Pat Bagey Salt Lake TribuneBy Ron PaulIs the current refugee crisis gripping the European Union “all America’s fault”? That is how my critique of U.S. foreign policy was characterized in a recent interview on the Fox Business Channel. I do not blame the host for making this claim, but I think it is important to clarify the point.It has become common to discount any criticism of U.S. foreign policy as “blaming America first.” It is a convenient way of avoiding a real discussion. If aggressive U.S. policy in the Middle East — for example in Iraq — results in the creation of terrorist organizations like al-Qaeda in Iraq, is pointing out the unintended consequences of bad policy blaming America? Is it “blaming America” to point out that blowback — like we saw on 9/11 — can be the result of unwise U.S. foreign policy actions like stationing U.S. troops in Saudi Arabia?In the Fox interview I pointed out that the current refugee crisis is largely caused by bad U.S. foreign policy actions. The U.S. government decides on regime change for a particular country — in this case, Syria — destabilizes the government, causes social chaos, and destroys the economy, and we are supposed to be surprised that so many people are desperate to leave? Is pointing this out blaming America, or is it blaming that part of the U.S. government that makes such foolish policies?Accusing those who criticize U.S. foreign policy of “blaming America” is pretty selective, however. Such accusations are never leveled at those who criticize a U.S. pullback. For example, most neocons argue that the current crisis in Iraq is all Obama’s fault for pulling U.S. troops out of the country. Are they “blaming America first” for the mess? No one ever says that. Just like they never explain why the troops were removed from Iraq: the U.S. demanded complete immunity for troops and contractors and the Iraqi government refused.Iraq was not a stable country when the U.S. withdrew its troops anyway. As soon as the U.S. stopped paying the Sunnis not to attack the Iraqi government, they started attacking the Iraqi government. Why? Because the U.S. attack on Iraq led to a government that was closely allied to Iran and the Sunnis could not live with that! It was not the U.S. withdrawal from Iraq that created the current instability but the invasion. The same is true with U.S. regime change policy toward Syria. How many Syrians were streaming out of Syria before U.S. support for Islamist rebels there made the country unlivable? Is pointing out this consequence of bad U.S. policy also blaming America first?Last year I was asked by another Fox program whether I was not “blaming America” when I criticized the increasingly confrontational U.S. stand toward Russia. Here’s how I put it then:“I don’t blame America. I am America, you are America. I don’t blame you. I blame bad policy. I blame the interventionists. I blame the neoconservatives who preach this stuff, who believe in it like a religion — that they have to promote American goodness even if you have to bomb and kill people.”In short, I don’t blame America; I blame neocons.FacebookTwitterCopy LinkEmail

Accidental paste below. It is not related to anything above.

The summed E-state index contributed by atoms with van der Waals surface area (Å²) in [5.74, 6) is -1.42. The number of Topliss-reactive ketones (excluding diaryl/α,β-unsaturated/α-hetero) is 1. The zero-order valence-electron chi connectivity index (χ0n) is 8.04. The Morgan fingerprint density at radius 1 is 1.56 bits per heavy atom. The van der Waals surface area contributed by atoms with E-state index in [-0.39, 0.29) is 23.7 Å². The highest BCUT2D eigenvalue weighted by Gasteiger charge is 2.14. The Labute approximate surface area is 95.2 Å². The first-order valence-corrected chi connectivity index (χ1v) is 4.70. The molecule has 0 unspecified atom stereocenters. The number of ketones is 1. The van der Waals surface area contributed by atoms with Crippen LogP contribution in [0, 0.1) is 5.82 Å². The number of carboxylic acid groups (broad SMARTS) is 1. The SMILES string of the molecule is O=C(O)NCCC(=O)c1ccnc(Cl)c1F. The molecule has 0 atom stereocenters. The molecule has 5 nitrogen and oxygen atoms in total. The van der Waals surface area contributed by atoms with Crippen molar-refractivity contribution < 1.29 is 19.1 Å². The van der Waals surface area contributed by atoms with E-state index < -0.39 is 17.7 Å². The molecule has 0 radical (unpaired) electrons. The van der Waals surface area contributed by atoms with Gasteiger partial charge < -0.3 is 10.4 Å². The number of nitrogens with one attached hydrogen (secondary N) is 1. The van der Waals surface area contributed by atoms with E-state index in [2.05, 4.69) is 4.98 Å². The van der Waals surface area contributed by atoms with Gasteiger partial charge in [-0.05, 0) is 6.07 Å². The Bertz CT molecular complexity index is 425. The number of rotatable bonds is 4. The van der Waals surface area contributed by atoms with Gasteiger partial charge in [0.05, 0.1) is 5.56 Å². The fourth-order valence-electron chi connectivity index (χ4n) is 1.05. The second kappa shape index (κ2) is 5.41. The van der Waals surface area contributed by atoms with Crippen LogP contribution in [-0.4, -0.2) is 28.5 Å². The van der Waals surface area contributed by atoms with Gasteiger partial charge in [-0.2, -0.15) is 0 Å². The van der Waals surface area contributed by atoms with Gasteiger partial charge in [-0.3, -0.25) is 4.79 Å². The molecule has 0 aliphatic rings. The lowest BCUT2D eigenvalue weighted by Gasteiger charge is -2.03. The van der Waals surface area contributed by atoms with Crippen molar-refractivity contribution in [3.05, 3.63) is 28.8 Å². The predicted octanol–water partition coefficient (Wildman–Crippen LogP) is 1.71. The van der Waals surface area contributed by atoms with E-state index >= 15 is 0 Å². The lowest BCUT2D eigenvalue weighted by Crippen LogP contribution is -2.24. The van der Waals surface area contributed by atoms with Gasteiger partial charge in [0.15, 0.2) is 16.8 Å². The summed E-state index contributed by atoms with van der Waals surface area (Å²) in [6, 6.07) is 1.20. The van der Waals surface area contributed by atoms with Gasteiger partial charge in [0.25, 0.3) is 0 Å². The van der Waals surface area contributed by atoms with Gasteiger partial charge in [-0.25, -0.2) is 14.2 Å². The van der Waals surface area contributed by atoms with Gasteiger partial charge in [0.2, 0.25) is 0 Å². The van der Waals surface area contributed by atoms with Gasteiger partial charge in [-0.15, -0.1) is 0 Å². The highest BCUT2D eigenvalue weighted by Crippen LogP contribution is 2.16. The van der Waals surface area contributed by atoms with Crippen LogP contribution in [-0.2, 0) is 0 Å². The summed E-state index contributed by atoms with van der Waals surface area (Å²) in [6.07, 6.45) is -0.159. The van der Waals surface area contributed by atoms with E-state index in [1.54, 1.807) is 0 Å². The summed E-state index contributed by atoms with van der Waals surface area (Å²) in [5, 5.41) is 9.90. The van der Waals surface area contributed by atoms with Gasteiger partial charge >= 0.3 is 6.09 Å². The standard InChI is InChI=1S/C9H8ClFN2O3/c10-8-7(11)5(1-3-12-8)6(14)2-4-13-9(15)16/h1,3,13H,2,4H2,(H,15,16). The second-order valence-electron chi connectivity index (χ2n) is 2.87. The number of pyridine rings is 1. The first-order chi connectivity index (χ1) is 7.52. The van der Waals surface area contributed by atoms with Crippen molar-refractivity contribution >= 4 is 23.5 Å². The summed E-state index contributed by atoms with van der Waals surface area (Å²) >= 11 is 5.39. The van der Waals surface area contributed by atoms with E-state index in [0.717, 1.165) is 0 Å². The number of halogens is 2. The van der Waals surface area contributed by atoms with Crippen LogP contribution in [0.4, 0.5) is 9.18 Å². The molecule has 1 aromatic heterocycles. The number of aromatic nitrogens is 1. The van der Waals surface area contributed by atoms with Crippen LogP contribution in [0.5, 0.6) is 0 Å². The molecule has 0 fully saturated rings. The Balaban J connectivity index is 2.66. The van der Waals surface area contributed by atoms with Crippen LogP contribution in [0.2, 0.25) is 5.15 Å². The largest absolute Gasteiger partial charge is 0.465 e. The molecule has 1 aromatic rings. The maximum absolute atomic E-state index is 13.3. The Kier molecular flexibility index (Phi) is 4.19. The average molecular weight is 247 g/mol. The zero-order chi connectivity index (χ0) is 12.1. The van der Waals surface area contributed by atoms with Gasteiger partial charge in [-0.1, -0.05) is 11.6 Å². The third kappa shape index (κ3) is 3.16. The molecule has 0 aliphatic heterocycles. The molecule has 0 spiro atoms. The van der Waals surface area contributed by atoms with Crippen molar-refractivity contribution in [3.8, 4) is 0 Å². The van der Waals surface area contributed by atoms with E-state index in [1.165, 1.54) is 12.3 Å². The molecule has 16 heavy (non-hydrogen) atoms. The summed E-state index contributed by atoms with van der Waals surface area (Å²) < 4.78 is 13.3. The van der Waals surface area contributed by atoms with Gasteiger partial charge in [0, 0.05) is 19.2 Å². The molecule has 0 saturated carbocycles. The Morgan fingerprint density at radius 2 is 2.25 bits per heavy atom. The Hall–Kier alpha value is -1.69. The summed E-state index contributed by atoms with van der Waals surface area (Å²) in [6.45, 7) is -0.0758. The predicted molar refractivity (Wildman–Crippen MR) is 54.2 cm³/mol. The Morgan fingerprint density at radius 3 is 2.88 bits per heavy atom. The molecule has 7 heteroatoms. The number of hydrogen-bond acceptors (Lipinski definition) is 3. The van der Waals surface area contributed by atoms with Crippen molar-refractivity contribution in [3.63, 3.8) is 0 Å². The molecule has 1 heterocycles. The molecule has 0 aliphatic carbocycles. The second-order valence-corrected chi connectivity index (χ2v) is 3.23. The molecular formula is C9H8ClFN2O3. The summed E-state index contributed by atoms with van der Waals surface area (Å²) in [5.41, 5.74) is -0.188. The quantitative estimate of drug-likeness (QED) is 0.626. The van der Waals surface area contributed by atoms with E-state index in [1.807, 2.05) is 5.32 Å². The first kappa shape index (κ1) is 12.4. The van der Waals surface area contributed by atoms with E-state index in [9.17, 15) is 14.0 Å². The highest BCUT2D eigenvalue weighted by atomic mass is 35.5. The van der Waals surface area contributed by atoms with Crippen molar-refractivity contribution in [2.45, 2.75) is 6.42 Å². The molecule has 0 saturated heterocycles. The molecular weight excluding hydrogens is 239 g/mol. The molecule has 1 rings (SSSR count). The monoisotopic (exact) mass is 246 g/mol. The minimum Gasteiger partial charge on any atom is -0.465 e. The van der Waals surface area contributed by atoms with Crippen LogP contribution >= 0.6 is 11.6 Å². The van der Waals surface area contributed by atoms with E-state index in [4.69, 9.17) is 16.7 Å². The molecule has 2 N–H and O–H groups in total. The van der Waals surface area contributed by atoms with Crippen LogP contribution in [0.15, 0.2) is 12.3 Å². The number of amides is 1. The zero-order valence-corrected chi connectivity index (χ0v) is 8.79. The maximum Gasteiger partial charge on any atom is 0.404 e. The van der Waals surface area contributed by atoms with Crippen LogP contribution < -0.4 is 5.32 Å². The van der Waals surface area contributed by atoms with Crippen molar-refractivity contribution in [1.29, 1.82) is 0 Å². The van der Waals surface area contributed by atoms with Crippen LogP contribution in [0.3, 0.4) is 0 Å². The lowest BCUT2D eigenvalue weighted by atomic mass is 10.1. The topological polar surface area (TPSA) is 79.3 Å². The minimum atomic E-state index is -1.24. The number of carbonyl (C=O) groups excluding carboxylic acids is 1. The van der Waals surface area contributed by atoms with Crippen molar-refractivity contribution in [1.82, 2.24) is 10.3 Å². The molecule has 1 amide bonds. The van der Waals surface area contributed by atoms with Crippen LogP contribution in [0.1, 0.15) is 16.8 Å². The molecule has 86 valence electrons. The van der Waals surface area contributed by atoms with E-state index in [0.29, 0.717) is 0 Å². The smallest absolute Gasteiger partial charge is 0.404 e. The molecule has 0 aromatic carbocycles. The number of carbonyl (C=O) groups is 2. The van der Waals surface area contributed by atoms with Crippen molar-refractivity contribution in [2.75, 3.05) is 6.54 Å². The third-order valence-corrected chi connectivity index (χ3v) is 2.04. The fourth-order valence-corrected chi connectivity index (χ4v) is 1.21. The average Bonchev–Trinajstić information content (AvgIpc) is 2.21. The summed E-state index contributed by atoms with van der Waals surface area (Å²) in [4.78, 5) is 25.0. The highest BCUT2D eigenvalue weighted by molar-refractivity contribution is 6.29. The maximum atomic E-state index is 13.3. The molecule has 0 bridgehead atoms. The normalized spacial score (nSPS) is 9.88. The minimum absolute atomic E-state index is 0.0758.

Family, city and local business leaders join Tina Spadafora-Gushka and Matt Gushka (at center) in celebrating the opening of Yoasis Beach Bowls on the 1200 block of the Ocean City Boardwalk on Friday (May 22).Yoasis, the popular frozen yogurt shop that opened on downtown Asbury Avenue three years ago, celebrated the opening of a second location on the Ocean City Boardwalk on Friday.Ocean City Regional Chamber of Commerce leaders, city officials and family members joined co-owners Tina Spadafora-Gushka and Matt Gushka in a ceremonial ribbon-cutting at Yoasis Beach Bowls.The new shop at 1242 Boardwalk opened for weekends earlier this spring.The new boardwalk Yoasis Beach Bowls will have a different flavor than the downtown self-serve frozen yogurt location.Beach Bowls will serve six flavors of frozen yogurt (not self-serve), but also will feature “bowls” such as Acai Bowls — pure acai, banana and almond milk, topped with granola and banana. A variety of smoothies also will be available, along with vegan and gluten-free baked goods.One signature menu item will be cold-pressed coffee, a drink brewed without heat for a smoother taste and low acidity, according to Spadafora-Gushka. It is served as iced coffee.“Pinkberry meets Jamba Juice” is how she described her new venture, referring to two growing national franchises.